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In this investigation, students first design experiments to examine intraspecific and interspecific competition using two species of parasitoid wasps. Second, students are guided to a consensus experiment that examines the effect of both types of competition on reproductive output in the parasitoids. Third, the students conduct the consensus experiment in which one or two females are placed on a single host, alone, with conspecific competitors, or with interspecific competitiors. In subsequent labs, students check cultures for emergence of new adults. Six weeks later, students gather data on the number of offspring produced by females under each of the initial densities of founding females. The resulting data are used to estimate the parameters of the Lotka-Volterra competition model. The predictions of the model are then compared to the outcome of interspecific competition treatments. Information is also included on using the appropriate statistical analyses to compare the relative importance of interspecific and intraspecific competition on offspring production.


Christopher W. Beck 1, Judy A. Guinan 2, Lawrence S. Blumer 3, and Robert W. Matthews 4

1 - Emory University, Department of Biology, 1510 Clifton Rd., Atlanta, GA 30322, 404-712-9012, 404-727-2880,

2 - Radford University, Department of Biology, P.O. Box 6931, Radford, VA 24142, 540-831-5222, 540-831-5129,

3 - Morehouse College, Department of Biology, 830 Westview Dr., Atlanta, GA 30314, 404-658-1142, 404-658-1142,

4 - University of Georgia, Department of Entomology, Athens, GA 30602, 706-542-2311,



This study requires two 3-hour lab periods and weekly, short observation periods in between. In an initial, 3-hour lab period, students work in groups to design experimental treatments and then are guided to establish experimental cultures. Then, students examine cultures weekly for first emergence of new adults. Cultures are frozen after full emergence, approximately 21 days for Nasonia cultures and 40 days for Melittobia and mixed species cultures. In a second, 3-hour lab period, students count the offspring produced in each experimental culture and then discuss the analysis of the resulting data.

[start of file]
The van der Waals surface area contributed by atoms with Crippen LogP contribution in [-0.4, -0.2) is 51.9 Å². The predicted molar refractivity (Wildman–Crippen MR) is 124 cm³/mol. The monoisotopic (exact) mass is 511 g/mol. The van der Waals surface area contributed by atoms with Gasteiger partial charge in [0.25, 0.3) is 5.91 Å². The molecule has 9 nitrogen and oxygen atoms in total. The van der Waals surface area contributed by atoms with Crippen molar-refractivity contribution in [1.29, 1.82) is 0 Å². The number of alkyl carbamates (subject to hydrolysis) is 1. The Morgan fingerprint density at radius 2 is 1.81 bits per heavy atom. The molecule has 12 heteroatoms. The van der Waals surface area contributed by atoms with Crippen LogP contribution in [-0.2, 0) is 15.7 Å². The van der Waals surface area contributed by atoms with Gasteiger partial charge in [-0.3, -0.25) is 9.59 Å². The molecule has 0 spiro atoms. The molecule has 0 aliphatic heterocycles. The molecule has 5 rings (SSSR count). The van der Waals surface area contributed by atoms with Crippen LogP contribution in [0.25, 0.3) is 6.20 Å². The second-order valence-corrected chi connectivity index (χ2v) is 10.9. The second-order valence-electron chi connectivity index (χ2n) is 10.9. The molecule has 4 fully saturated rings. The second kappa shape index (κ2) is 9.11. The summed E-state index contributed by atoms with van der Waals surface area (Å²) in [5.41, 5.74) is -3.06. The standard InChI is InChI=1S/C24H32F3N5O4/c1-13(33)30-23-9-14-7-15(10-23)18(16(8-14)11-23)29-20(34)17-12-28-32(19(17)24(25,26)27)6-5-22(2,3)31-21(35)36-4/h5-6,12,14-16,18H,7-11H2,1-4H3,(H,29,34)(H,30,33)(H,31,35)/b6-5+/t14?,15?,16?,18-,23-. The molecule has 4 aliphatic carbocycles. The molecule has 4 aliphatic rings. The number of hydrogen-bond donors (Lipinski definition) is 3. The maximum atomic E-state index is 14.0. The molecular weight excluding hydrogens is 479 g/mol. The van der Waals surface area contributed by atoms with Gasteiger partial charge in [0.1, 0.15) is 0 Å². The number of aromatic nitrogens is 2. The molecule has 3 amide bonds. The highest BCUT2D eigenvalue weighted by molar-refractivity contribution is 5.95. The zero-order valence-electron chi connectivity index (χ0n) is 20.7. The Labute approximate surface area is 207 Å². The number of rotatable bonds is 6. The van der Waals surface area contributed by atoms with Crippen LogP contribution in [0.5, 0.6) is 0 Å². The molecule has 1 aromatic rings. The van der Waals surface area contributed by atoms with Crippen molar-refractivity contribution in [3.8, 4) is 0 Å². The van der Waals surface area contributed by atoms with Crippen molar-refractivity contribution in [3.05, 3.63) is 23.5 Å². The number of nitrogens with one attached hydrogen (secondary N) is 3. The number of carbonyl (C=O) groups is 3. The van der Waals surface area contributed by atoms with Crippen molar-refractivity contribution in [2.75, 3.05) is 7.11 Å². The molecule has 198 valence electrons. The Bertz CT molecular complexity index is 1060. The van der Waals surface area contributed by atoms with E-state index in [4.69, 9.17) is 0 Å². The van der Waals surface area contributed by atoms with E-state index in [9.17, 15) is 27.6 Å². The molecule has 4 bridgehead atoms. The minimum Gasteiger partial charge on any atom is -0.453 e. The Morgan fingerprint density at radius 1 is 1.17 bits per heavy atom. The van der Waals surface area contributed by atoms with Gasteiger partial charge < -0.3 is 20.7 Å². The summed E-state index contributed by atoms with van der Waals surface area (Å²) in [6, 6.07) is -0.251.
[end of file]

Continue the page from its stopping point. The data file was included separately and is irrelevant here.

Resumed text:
Students may spend several hours analyzing their data and writing papers based on their results.


Students prepare written scientific papers based on the pooled data from the entire class.


The experiment is carried out entirely in the lab. A field component could be added to have students look for parasitoid wasps in their natural habitats (i.e., mud dauber nests).


The experiment as described is used in upper-level ecology courses with a maximum of 24 students per lab section.


The experiment has been implemented successfully at a small private college, a mid-size private university, and a mid-size public university.


A version of this experiment has been implemented successfully in an introductory biology course for non-majors at a large public university by emphasizing qualitative comparisons of the effects of intraspecific and interspecific competition. The version for introductory biology was presented as a major workshop at the annual meeting of the Association for Biology Laboratory Education (ABLE) and will be published in the proceedings of the conference in June 2005. This version of the exercise does not include examination of the Lotka-Volterra competition model, but involves more qualitative analysis of the results. Prior to publication in the proceedings, the version for introductory biology is available from the authors. The study organisms used in this experiment are used for other activities at the pre-college level.


The original concept for this activity and first prototype version was written by Robert W. Matthews. This work was supported by a National Science Foundation grant #0088021 to Robert W. Matthews. Jorge M. González was instrumental in organizing tests of this experiment at various institutions. Bill Nelson also participated in testing a related experiment in large non-majors biology classes at the University of Georgia. Leif Deyrup, Christian Torres, and Frank West collected much of the preliminary data on which this experiment is based. A version of this lab for introductory biology was presented as a major workshop at the annual meeting of the Association for Biology Laboratory Education (ABLE) in 2004 ( and will be published in the proceedings of the conference in June 2005. This submission has benefited from comments by TIEE Editors and an anonymous reviewer.


Beck, C. W., J. A. Guinan, L. S. Blumer, R. W. Matthews. August 2004, posting date. Exploring the Lotka-Volterra Competition Model using Two Species of Parasitoid Wasps. Teaching Issues and Experiments in Ecology, Vol. 2: Experiment #1 [online].

parasitic wasps Melittobia digitata (above) and Nasonia vitripennis (below) on their host Neobellierria pupa
© Jorge M. González, full size image